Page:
Peter Antor will show this one-of-a-kind Ebony Inlay Collar as part of Gallery 2052's upcoming exhibition, Constructional, which will debut at New York City Jewelry Week 2019 before traveling back to the gallery’s Chicago showroom.
Artist: Cheri Tatum
Gallery: 108 Contemporary
Contact: Susan Baley
Fascinated by biology and other natural sciences, Oklahoma artist Cheri Tatum is inspired by the living world around her. She also studies the processes and properties of metals through soldering and fabrication. This necklace features tourmaline, a mineral rock that is an aluminum boron silicate mixed with a variety of different metals such as iron, magnesium, and titanium. The color of the rock is determined by the type and quantity of the metal. Tourmaline is considered a receptive stone believed to have soothing qualities.
Artist: Lydia Martin
Gallery: Baltimore Jewelry Center
Contact: Shane Prada
Lydia Martin is a contemporary jeweler living and working in Baltimore, MD. Her work, based in process and material skill, becomes an investigation of intentions and consequences. This brooch, made of sterling silver, bears the marks of its making, each seam highlighted or hidden in turn by its color and finish. Martin received an MFA from the State University of New York at New Paltz in 2017, and a BFA from the Rochester Institute of Technology. She has exhibited her work nationally and internationally, participating in exhibitions in Germany, China, and The Netherlands, and most recently presented a two-person show at Heidi Lowe Gallery. She’s currently represented by Jewelers’Werk Galerie, in Washington, DC.
myday-byday gallery, in Rome, presents German artist Iris Bodemer with her brooch Ingredients, made of wood, petrified wood, amber, 18-karat gold, nails, staples, oil paint, and hemp.
Artist: Noam Elyashiv
Gallery: Gallery Loupe
Contact: Patti Bleicher
Noam Elyashiv's artwork explores relations between line, plane, and volume. She believes jewelry should not be imposing in appearance or weight. Inside Out Grid and other new work by Elyashiv may be seen November 2–27, 2019, during her solo exhibition at Gallery Loupe.
Artist: Harold O'Connor
Gallery: Patina Gallery
Contact: Allison Barnett
A touchstone to the exotic, earthen majesty of Harold O’Connor’s keen conception. With river stone, O’Connor creates his desired design. Emboldening its form in high-karat gold, he holds our attention to the middle of its distinguishable shape. A lustrous field of gold granulation: The ancient embellishment remains a long-lived technique that yet beckons one’s continuous fascination. Admire the textural complexity of his work; its opulent domain renders a noteworthy amalgam of unique invention amongst his trove of imagination. Part of Patina’s November exhibition, The Contemporary Estate Collection, opening November 15, 2019, O’Connor’s work shares the story of its multiple lives and continues on its journey of everlasting beauty.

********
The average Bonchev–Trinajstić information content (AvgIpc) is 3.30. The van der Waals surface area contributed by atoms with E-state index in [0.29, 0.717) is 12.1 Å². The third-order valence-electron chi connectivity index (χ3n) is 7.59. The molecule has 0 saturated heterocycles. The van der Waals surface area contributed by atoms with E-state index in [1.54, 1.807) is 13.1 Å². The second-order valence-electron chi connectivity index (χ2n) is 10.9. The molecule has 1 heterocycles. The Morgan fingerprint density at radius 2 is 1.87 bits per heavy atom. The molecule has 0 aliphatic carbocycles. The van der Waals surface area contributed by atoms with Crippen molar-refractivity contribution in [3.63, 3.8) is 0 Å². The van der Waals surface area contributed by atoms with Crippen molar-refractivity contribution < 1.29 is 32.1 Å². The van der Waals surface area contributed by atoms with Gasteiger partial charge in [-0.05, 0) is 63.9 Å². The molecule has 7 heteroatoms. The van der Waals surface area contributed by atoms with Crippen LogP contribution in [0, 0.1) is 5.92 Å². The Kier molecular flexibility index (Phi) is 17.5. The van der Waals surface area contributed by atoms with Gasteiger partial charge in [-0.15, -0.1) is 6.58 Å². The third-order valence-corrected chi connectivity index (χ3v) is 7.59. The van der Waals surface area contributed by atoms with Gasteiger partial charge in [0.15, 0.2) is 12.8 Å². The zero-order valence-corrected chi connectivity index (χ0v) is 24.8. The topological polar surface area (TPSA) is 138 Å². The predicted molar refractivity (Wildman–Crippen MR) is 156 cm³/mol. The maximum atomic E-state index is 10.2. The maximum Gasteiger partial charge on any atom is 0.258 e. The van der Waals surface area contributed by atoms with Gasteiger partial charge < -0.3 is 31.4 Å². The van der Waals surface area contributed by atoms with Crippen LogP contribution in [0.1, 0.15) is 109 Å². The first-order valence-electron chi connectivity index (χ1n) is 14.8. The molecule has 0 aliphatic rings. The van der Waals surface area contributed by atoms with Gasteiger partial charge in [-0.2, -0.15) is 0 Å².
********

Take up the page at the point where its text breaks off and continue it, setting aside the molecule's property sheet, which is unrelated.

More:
Artist: emiko oye
Gallery: Ombré Gallery
Contact: Jenna Shaifer
Eye 1: Hope is from the exhibition 2 Be Seen. emiko oye invites the public to experience mindfulness and Nonviolent Communication (NVC) as simple practices we can implement in our day-to-day interactions to begin to acknowledge the humanity of every person and create the positive change we wish to see in the world. oye's study of NVC with her teacher, Judith Hanson Lasater, has led her to "personally experience the transformative nature of stillness, presence, and intention to understand people with care and curiosity. While this is foreign territory for many of us, putting these practices into action does create positive change. Everyone has the basic human need to be seen and heard—it is a Universal Truth. How we regard, relate to, and interact with one another, especially those whom we regard as the 'other,' can have a profound impact." As a fourth-generation Japanese-American, born and raised in Cleveland, OH, oye explores the transgenerational trauma of her family’s experience with discrimination and injustice. She earned her BFA from Syracuse University, and is based in San Francisco, CA. Utilizing LEGO® and semiprecious materials, her jewelry tugs on the nostalgic heartstrings and artfully interweaves memories into conversation-sparking adornment.